What makes the situation even worse is that even though brokers are the ones who have created it, it's extremely difficult for a single broker (or even a few brokers) to change this "norm" and start adding owner responsibilities to their P&L statements. This is because of the same reason - if broker X would suddenly start doing this then it would create a situation where, on the surface, broker X seems to list properties at much higher prices than brokers Y and Z. Even though you and I know that it isn't really the case, the majority of buyers won't and therefore the broker in question would immediately lose some of their market share.

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    This is largely dictated by brokers, and nearly ALL major brokers operate in the exact same way (owner responsibilities are not considered add-ins).
    I would dispute this. If you're talking "website brokers" then ... maybe. But they constitute a tiny fraction of the market for businesses. Tiny, tiny, microscopic.

    In any case, my point is that at the higher prices buyers aren't the clueless novices that Flippa and others have cultivated at the bottom end of the market. At the bottom of the market, it's true, people go by "multiples" rather than having the intelligence to first ask "multiple of what?" Various site flipping "gurus", the whole MFF (made for Flippa) crowd, various "experts" earning money from advising buyers/sellers or creating tools for them and probably Flippa itself stand to gain from dumbing it down. But, as I said in my last post, the higher the price the less the buyer is going to be fooled by hiding cost of owner time ...whether in detailed analysis of the business or even first look filtering.

    When the owner-operator has actually made a physical payment to a third party - as in this case - any exclusion of that payment in profit calculations would, I feel, lose the seller some credibility with potential buyers.
    Find the right business brokers to maximise the value you extract from your business and improve the chances of selling your business.

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    aka "bryanon"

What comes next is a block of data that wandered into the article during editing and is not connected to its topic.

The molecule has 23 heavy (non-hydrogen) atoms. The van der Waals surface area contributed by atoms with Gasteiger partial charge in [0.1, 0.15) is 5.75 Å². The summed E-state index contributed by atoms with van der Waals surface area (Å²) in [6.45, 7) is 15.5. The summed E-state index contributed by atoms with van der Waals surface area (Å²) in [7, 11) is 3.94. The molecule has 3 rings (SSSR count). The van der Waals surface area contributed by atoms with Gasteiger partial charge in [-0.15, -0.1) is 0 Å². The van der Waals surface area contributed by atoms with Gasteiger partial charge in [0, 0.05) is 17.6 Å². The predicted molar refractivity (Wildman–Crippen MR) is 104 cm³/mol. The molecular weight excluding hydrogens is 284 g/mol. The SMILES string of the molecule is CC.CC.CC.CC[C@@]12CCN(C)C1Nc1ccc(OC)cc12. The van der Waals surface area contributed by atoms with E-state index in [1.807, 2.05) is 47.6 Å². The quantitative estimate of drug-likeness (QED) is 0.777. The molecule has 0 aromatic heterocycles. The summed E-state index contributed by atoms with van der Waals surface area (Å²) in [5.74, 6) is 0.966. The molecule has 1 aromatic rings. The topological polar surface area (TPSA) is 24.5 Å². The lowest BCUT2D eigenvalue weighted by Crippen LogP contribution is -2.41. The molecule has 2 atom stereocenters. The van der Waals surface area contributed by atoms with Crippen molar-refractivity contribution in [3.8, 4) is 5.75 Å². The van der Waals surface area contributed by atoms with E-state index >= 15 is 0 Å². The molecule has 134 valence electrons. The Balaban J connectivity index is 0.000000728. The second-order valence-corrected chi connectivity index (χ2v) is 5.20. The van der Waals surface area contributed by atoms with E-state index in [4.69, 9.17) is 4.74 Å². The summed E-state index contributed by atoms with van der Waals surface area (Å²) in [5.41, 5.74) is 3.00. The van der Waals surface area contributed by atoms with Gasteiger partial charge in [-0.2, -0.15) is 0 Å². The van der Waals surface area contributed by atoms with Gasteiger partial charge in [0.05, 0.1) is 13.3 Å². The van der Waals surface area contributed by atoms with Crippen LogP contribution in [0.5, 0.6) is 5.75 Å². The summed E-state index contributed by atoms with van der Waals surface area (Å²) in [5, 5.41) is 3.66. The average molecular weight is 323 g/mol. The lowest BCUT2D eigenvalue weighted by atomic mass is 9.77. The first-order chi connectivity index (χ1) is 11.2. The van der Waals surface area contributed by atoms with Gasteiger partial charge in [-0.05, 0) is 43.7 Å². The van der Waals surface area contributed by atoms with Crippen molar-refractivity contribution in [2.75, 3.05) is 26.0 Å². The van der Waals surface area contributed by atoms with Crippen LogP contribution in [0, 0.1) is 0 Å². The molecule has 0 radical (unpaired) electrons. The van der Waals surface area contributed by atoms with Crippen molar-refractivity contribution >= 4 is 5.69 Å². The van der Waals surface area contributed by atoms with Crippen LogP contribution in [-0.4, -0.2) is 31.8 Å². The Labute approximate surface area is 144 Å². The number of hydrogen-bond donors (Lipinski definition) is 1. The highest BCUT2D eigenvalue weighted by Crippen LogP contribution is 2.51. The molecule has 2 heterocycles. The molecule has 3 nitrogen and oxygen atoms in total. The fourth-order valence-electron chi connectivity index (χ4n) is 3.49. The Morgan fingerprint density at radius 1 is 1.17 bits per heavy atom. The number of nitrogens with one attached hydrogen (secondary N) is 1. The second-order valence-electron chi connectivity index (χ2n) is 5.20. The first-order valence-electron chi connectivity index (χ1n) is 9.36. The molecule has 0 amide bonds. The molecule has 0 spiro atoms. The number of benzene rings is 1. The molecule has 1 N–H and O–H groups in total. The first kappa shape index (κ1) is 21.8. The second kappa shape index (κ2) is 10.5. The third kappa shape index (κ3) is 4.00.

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    Offline brokerage / M&A isn't really my game so I'm in no position to argue what does or doesn't happen in this industry, however based on my (brief) conversations with various offline brokers, it appears that the industry does operate fairly similarly to the online acquisitions industry and even in the offline world, multiples are often applied to the owner's benefit figure, rather than to the net revenue / EBITDA.

    When the owner-operator has actually made a physical payment to a third party - as in this case - any exclusion of that payment in profit calculations would, I feel, lose the seller some credibility with potential buyers.
    Not at all. There are various completely legitimate reasons for add-backs and they happen ALL the time. Not including add-backs on the income statement would be sellers shooting themselves in the foot and driving towards a lower valuation than they deserve. Here are some examples:

    - Any one-off investments that are not likely to occur again
    - Ad campaigns that were tried historically but didn't result in any revenue and have been cancelled since.
    - Expenses that appear in the business's books but aren't related to the business itself (e.g. the seller expensing their personal travel, phone bills etc. for tax purposes)
    The list goes on ..

    At the end of the day though, like you say, the majority of buyers look at a business and the related owner responsibilities quite thoroughly prior to putting in an offer, and ultimately it's up to each and every buyer to decide what's a fair price (and what's the price that they're willing to pay). What I'm saying is that adding owner's salary into the main figures when the industry norm is disclosing it separately (note: disclosing it separately and "hiding it" are not the same) would simply hurt the seller in terms of the visibility that their business is going to get and therefore brokers tend to advise against it.

    Again - I'm not saying that this situation is ideal but at the same time we need to accept that it's the reality - at least at the present moment - and personally I can't see any feasible ways to solve the issue.